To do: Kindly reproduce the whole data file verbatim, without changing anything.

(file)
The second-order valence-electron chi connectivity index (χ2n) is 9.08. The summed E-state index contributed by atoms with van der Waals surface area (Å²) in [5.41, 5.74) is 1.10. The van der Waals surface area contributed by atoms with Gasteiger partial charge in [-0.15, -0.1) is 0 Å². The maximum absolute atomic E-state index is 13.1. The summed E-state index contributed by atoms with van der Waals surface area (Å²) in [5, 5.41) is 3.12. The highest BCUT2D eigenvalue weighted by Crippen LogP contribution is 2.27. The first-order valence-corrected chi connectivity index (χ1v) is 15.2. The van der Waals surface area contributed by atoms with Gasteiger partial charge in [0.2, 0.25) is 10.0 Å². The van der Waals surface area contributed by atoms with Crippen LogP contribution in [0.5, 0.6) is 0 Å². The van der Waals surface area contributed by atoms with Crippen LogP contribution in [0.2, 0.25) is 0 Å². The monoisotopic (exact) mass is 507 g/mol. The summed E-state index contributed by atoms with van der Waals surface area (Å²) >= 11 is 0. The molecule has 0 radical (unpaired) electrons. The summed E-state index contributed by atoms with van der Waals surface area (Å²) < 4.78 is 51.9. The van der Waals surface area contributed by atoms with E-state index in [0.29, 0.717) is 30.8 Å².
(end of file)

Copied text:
The second-order valence-electron chi connectivity index (χ2n) is 9.08. The summed E-state index contributed by atoms with van der Waals surface area (Å²) in [5.41, 5.74) is 1.10. The van der Waals surface area contributed by atoms with Gasteiger partial charge in [-0.15, -0.1) is 0 Å². The maximum absolute atomic E-state index is 13.1. The summed E-state index contributed by atoms with van der Waals surface area (Å²) in [5, 5.41) is 3.12. The highest BCUT2D eigenvalue weighted by Crippen LogP contribution is 2.27. The first-order valence-corrected chi connectivity index (χ1v) is 15.2. The van der Waals surface area contributed by atoms with Gasteiger partial charge in [0.2, 0.25) is 10.0 Å². The van der Waals surface area contributed by atoms with Crippen LogP contribution in [0.5, 0.6) is 0 Å². The van der Waals surface area contributed by atoms with Crippen LogP contribution in [0.2, 0.25) is 0 Å². The monoisotopic (exact) mass is 507 g/mol. The summed E-state index contributed by atoms with van der Waals surface area (Å²) >= 11 is 0. The molecule has 0 radical (unpaired) electrons. The summed E-state index contributed by atoms with van der Waals surface area (Å²) < 4.78 is 51.9. The van der Waals surface area contributed by atoms with E-state index in [0.29, 0.717) is 30.8 Å².